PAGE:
In June, for example, JP Morgan applied to take full control of its mainland securities venture. It said it would grow its China-based staff by at least 17% by year-end.

BlackRock, too, which grabbed a 50.1% wealth-management stake in China Construction Bank. BlackRock is also rolling out a new exchange-traded fund investing in Chinese tech stocks. The globe’s biggest asset manager is prepping its iShares MSCI China Multisector Tech ETF.

Its launch coincides with the giant $7 billion KraneShares CSI China Internet Fund, or KWEB, which also is wooing loads of investors figuring Xi’s tech crackdown is winding down.

Alibaba redux

Alibaba’s return to the investment fold could be the good omen for which overseas punters have been waiting. The same could be true of Tencent, Didi and other tech behemoths. “Perhaps there’s an irresistible window of opportunity here,” says analyst David Moadel at Portfolio Wealth Global.

It’s clear, Moadel says, that in regard to Alibaba, “the cautious feeling is tied to the Chinese government’s harsh crackdowns on certain businesses,” particularly technology-related companies. “On the other hand,” he adds, “with every problem in the markets comes an opportunity. If you’re not willing to buy on peak fear, then you might miss out on some of the glorious upside that’s, hopefully, ahead.”

Moadel’s own bullish case on Alibaba is similar to Munger’s argument that recent fears about Beijing’s crackdown are overdone. Munger’s view boils down to looking beyond today’s dramatic headlines to the potential of the not-so-distant future. His take: “We can see the concerns with Alibaba, but let’s not forget that this is a massive company that has a huge presence in China.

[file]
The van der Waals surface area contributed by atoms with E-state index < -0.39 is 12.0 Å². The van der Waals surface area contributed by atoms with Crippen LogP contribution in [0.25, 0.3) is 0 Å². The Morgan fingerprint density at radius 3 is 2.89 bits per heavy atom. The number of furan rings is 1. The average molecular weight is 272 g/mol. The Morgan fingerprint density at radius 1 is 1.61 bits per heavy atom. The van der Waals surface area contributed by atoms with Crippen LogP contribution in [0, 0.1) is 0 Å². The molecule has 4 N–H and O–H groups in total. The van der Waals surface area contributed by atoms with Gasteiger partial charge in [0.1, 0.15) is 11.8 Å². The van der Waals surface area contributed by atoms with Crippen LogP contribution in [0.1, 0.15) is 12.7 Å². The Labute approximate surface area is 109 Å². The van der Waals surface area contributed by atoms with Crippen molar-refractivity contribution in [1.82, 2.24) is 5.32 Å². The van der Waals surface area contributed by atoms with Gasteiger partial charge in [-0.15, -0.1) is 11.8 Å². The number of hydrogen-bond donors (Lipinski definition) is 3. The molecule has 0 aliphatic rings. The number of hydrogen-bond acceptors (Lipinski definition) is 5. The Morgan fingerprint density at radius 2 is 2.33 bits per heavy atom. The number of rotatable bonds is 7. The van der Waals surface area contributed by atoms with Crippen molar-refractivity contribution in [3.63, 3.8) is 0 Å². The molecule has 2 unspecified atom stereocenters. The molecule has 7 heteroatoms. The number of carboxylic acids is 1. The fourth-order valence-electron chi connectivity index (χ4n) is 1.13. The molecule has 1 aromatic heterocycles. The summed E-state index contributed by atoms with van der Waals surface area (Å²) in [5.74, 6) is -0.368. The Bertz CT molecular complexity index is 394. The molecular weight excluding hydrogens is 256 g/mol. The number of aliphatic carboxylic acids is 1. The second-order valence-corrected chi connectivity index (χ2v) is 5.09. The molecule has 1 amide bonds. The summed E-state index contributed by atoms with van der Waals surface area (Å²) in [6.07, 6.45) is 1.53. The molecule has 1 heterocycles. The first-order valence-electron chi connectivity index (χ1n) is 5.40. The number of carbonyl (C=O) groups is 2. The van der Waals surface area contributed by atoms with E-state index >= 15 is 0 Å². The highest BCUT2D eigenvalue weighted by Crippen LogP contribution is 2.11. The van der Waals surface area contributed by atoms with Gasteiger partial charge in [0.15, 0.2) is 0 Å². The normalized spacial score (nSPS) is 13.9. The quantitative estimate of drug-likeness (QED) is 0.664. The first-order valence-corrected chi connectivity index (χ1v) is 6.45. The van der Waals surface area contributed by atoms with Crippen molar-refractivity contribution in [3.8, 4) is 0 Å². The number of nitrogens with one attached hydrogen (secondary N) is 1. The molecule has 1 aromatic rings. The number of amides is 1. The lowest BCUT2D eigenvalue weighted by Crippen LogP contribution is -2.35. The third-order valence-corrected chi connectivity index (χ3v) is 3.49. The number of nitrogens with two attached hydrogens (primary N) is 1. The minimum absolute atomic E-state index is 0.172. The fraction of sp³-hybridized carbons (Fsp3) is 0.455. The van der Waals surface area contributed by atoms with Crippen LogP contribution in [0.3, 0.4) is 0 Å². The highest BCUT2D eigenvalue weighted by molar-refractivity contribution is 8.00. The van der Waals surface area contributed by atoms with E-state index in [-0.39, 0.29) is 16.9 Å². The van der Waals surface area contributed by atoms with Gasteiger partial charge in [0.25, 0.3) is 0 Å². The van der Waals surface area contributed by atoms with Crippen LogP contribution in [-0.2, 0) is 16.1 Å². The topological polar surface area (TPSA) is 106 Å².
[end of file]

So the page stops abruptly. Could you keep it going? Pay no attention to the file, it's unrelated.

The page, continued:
“Besides, Alibaba is a forward-thinking business that has gone far beyond e-commerce,” Moadel adds. “Sure, the Chinese government might still cause problems for Alibaba. The worst of it may be over, though, and Alibaba still remains a giant business with bold, innovative spirit.”

Along with sizeable investments in cloud computing, Alibaba is branching out into other forward-leaning businesses and away from messier pursuits – like media.

A case in point is Alibaba’s recent $300 million investment along with venture capital companies in DeepRoute.ai, a self-driving car startup. The company develops its own proprietary hardware and software for its fleet of autonomous taxis.

Mary Erdoes, CEO at JPMorgan Asset & Wealth Management, says that while many Western markets are overpriced, “China has gone on sale.” Part of her own bull case is that the regulatory scrutiny making Ma’s 2021 so challenging will benefit the investment climate in the longer run.

“It is absolutely time to invest, not just in the Chinese market at large, but the companies which will benefit,” Erdoes says. “So many clients are underweight in emerging markets in general and very underweight in China. I think people should be focused on it. This is the time.”

As analyst James Cordwell at Atlantic Equities told Bloomberg, Alibaba has “gotten very cheap.” After all, the company Ma took public in 2014 is changing hands at 17 times forward earnings estimates versus a multiple of 25 for Tencent and 39 for JD.com.

Recent events “led to some speculation that we are getting toward the end of some of the regulatory scrutiny the sector has been facing,” Cordwell says. He also argues there’s reason to be optimistic that trade tensions between Washington and Beijing are easing. That could bode well for consumer spending in the globe’s two biggest economies.

Only time will tell if these are accurate readings of where Xiconomics is heading. Yet Munger’s sense that the worst is over for Alibaba and China Inc in general could indeed lead to more crowded trades in the weeks ahead.